Wyoming homes and industries are largely powered by coal, but so are a lot of other places.
Eighteen states including Wyoming, New Mexico and Colorado obtained the majority of their electricity from coal power last year. That number is down from 28 states with majority coal-powered electricity 10 years ago, according to the Energy Information Administration, an independent federal agency that tracks and forecasts energy data.
Natural gas is the second-largest dog in the fight for the power market. It is now the largest contributor to the grid in 16 states — including California, Texas and Colorado — up from just 11 states in 2007.
Power generated in one state often turn lights on in another state, the Energy Information Administration noted in a blog post Monday.
Neither coal’s dominance, nor the rise of natural gas, is new to Wyomingites who experienced firsthand the sharp decline in the coal sector over the last few years.
Wyoming is the largest coal-producing state in the country, representing a far greater number of tons than other producers like West Virginia and Kentucky. Wyoming’s customers are power producers across the Midwest.
The thermal coal industry has shrunk as power plants shuttered and utilities are increasingly depending on either natural gas or renewables for new power generation. As hydraulic fracturing unleashed oil and gas drilling across the U.S., natural gas became an increasingly cheap option for power producers.
The Trump administration has initiated a number of discussions concerning coal’s long-term problem. Energy Secretary Rick Perry has asked the National Coal Council to develop a report looking at how to keep the current U.S. coal fleet burning. The council includes a number of coal executives including Randall Atkins, the CEO of Wyoming’s Ramaco Carbon, a firm that’s attempted to open a coal mine in Sheridan County and a coal research facility nearby. Atkins is also tied to coal firms in Appalachia.
Other attempts to stem the industry’s decline included a draft proposal from the Energy Department for the federal government to buy coal from ailing plants to keep them viable while other solutions for the industry were discussed.
Experts by and large have criticized some of these attempts. Utilities have signaled that potential coal support from federal policy changes will not change their approach. Companies like PacifiCorp — parent of Wyoming’s largest power provider, Rocky Mountain Power — have both focused on new renewable and gas generation to meet future demand and maintained fidelity to its coal fleet.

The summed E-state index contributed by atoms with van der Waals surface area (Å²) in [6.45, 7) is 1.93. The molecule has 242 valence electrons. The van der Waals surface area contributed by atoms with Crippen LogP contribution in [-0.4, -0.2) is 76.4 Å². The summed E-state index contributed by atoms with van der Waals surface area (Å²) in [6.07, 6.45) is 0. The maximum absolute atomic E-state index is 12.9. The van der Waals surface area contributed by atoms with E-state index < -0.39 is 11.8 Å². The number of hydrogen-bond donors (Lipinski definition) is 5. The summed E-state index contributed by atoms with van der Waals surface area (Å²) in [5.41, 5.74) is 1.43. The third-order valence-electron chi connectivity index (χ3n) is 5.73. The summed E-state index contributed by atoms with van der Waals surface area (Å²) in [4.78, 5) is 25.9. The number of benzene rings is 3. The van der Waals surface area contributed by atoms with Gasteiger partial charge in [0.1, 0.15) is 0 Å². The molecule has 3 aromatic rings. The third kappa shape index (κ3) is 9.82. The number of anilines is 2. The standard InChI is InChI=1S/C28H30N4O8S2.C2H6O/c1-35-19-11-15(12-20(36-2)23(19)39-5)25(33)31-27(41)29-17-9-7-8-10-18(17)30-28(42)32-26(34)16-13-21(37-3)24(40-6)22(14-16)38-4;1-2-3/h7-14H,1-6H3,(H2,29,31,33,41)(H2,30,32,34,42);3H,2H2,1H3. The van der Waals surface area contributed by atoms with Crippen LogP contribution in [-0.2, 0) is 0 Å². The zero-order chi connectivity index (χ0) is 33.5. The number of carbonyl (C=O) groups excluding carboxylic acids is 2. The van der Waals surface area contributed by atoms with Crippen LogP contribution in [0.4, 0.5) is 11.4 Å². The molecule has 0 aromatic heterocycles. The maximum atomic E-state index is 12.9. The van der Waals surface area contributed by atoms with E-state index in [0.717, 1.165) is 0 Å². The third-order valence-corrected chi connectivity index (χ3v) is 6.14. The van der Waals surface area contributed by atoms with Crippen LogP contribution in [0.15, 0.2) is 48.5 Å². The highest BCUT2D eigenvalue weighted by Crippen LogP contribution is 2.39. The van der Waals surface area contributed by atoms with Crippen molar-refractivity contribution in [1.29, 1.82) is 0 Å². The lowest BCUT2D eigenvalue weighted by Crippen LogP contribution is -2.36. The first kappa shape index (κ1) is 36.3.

Exports are one glimmer of hope for Powder River Basin coal proponents, if the economics of transporting low energy coal to the coast and across the seas could be made to work. It’s an idea with a long history in Wyoming, but few advances. The state is currently party to a lawsuit with Washington because the West Coast state blocked an export terminal that could potentially provide Wyoming coal an avenue to new buyers.
Wyoming coal has stabilized since the downturn. The state’s coal sector produced about 316 million short tons of coal last year, up from the bottom of the bust in 2016 when the Powder River Basin’s productivity tanked to the lowest it had been in more than three decades. Current production is down one-fourth from its pre-bust norms and is mined by a workforce of about 1,000 fewer full-time miners.
The decline in coal’s prominence has helped reduce carbon dioxide emissions, nearing the target proposed in the Clean Power Plan — an Obama-era regulation to cut carbon dioxide — that many in Wyoming feared would kill the state’s coal industry.
Some, however, are arguing that coal’s decline should be sped up, given the cheaper renewable options available and concerns over greenhouse gas emissions. The Sierra Club’s Beyond Coal Campaign, for example, has been fighting PacifiCorp to release the cost of its coal fleet in order to justify their estimates that coal is costing rate payers.